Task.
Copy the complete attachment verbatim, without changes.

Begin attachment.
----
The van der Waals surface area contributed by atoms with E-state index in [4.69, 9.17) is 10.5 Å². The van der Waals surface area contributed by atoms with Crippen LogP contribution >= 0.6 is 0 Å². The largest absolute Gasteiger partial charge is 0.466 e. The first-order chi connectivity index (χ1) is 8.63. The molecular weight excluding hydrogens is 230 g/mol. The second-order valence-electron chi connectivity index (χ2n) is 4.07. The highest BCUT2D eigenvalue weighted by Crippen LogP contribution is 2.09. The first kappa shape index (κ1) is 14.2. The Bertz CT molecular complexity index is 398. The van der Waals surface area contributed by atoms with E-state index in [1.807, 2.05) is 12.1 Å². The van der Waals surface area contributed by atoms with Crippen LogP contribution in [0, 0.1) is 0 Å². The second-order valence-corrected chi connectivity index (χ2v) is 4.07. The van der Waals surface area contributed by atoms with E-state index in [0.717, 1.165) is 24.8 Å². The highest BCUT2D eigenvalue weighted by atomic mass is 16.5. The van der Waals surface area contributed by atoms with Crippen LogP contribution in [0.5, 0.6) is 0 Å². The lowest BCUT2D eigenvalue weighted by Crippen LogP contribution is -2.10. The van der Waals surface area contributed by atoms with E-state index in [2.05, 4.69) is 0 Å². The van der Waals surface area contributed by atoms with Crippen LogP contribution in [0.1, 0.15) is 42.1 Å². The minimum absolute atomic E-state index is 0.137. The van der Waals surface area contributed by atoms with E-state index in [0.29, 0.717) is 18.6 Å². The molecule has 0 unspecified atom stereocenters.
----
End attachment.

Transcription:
The van der Waals surface area contributed by atoms with E-state index in [4.69, 9.17) is 10.5 Å². The van der Waals surface area contributed by atoms with Crippen LogP contribution >= 0.6 is 0 Å². The largest absolute Gasteiger partial charge is 0.466 e. The first-order chi connectivity index (χ1) is 8.63. The molecular weight excluding hydrogens is 230 g/mol. The second-order valence-electron chi connectivity index (χ2n) is 4.07. The highest BCUT2D eigenvalue weighted by Crippen LogP contribution is 2.09. The first kappa shape index (κ1) is 14.2. The Bertz CT molecular complexity index is 398. The van der Waals surface area contributed by atoms with E-state index in [1.807, 2.05) is 12.1 Å². The van der Waals surface area contributed by atoms with Crippen LogP contribution in [0, 0.1) is 0 Å². The second-order valence-corrected chi connectivity index (χ2v) is 4.07. The van der Waals surface area contributed by atoms with E-state index in [0.717, 1.165) is 24.8 Å². The highest BCUT2D eigenvalue weighted by atomic mass is 16.5. The van der Waals surface area contributed by atoms with Crippen LogP contribution in [0.5, 0.6) is 0 Å². The lowest BCUT2D eigenvalue weighted by Crippen LogP contribution is -2.10. The van der Waals surface area contributed by atoms with E-state index in [2.05, 4.69) is 0 Å². The van der Waals surface area contributed by atoms with Crippen LogP contribution in [0.1, 0.15) is 42.1 Å². The minimum absolute atomic E-state index is 0.137. The van der Waals surface area contributed by atoms with E-state index in [0.29, 0.717) is 18.6 Å². The molecule has 0 unspecified atom stereocenters.